I think it’s a real interesting question when you talk about white teachers wondering if they fit into the multicultural curriculum or if multiculturalism is about them or this notion that somehow diversity excludes white people. And the way that I would respond to that is using a problem posing approach; draw a lot on Ballo Freda. And one thing that I might do is to say, “Well, how don’t white teachers fit into multiculturalism,” or “Why wouldn’t they fit into multiculturalism,” or you know, turn it back around. “Tell me why—tell me why you asked that question. What are you thinking? Tell me a little bit more about that question. Explain that to me.” Um, rather then, you know, presenting content, I might um use it as an opportunity to illicit content, to teach through discovery. (Interruption) Um, I mean clearly it’s ridiculous to suggest that somehow white people aren’t a part of multiculturalism. Um, in fact—you know, in fact, the notion somehow that white people aren’t race or ethnic, I think is where that idea comes from, that somehow multiculturalism is about being ethnic and that white people aren’t ethnic, um, which is ridiculous. Um, it goes back to the discussion that people in white studies are having about his notion of transparency of whiteness um, that people don’t see themselves as raced or as ethnic. Um, I would also add that the idea that um white people don’t have ethnicity is tied to white privilege. This idea that we were ethnic when we came here, as Europeans, we were Irish, we were English, we were Swedish, we were German. And something occurred that made us choose or maybe not—not necessarily with deliberate choice, um but there was a rational for giving up ethnicity and becoming white, taking on the identity of white people and—and uh hiding, or escaping, or running from an ethnic identity. Um, and that’s not too terribly different from what happens to people of color in terms of escaping identity that’s been made negative. Um, the difference is that for white people there is a benefit to doing that and for people of color there’s not. Uh, and so one might argue that the reason that white people don’t see themselves as raced or as ethnic is because we gave up our ethnicity to become white and white doesn’t really—you know, it doesn’t have any meaning white. What is it? It’s a color um or the absence of color or however we want to define it. Uh, and therefore uh we perceive that as white people we are excluded from discussions around race and ethnicity, when in fact, not having or not seeing ourselves as raced or ethnic privileges us. And then to put ourselves at the center of the discussion by talking about being excluded when, in fact, everything about the discussion centers us, is another way of focusing a discussion that just seeks to include other people on ourselves as potential victims of that discussion. So it’s another way, I think, that white supremacy is manifest. So that’s a more complicated response um to that question, but I think that uh you can answer it either way. I mean, you can illicit that kind of a response from students using problem posing or you can present content either through readings and a reflective analysis or dialog around that or you can—you can talk. So I think there’s a lot of ways to respond to that conversation and get the same uh narrative to emerge, the same dynamics to come out of it.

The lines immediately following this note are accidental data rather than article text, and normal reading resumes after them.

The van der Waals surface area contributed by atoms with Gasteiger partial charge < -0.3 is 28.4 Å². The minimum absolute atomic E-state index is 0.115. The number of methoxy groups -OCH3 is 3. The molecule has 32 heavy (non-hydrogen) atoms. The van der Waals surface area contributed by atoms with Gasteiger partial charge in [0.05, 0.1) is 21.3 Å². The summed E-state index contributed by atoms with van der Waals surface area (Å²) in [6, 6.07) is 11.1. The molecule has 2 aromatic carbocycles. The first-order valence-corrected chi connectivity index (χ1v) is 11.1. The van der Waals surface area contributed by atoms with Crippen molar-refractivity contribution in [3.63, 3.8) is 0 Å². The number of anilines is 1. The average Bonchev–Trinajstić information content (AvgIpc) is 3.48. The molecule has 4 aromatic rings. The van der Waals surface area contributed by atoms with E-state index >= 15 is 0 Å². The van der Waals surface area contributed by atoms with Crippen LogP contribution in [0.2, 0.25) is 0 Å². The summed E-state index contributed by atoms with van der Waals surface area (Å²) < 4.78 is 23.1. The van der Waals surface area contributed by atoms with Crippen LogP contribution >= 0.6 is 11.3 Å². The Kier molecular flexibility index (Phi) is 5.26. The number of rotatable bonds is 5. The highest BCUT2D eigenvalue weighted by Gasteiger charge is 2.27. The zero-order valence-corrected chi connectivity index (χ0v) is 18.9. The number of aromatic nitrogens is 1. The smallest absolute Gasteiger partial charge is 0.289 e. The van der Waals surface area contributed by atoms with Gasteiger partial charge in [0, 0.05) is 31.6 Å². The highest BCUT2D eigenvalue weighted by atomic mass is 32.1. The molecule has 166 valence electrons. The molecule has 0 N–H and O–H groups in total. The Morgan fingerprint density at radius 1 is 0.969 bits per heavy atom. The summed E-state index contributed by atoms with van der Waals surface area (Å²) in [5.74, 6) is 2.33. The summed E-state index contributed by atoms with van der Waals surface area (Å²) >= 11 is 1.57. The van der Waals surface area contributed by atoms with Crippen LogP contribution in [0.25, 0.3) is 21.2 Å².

Um, I have argued and a lot of my research has focused on this notion that somehow um, you know, what exists in society is violence and that the connection between violence and multiculturalism is that they’re both the anticithis of each other and, you know, uh mutual inclusive. That is that, um, the absence of multiculturalism is in and of itself violence and in the process of trying to create um a multiculturally affirmed society, violence also occurs. And so they’re integrated in these kind of deep and complex ways. Um, there’s a historical connection to um diversity. We often talk about multicultural diversity being something that’s relatively new and my response to that has been—there’s never been—we’ve never had a concern for an absence of diversity. I mean there’s always been a plethora of cultures, whether those are racial, ethnic, in terms of gender or language, or in terms of religion or spirituality or sexuality or disability. The multiplicities in those cultures have always existed. The question is not uh the presence of diversity, it’s how we relate to each other based on that diversity and—and that’s where we have failed. Uh, and that’s the—you know, that’s the context in which violence has emerged um, is that, you know, essentially for whatever reason in certain context, diversity has been identified as a—as a reason for violence to emerge. In another context it—it has not—um, it has not been. But, you know, so the—the relationship between violence and diversity or multiculturalism is deep and complex, it is both mutually exclusive and reciprocally inclusive.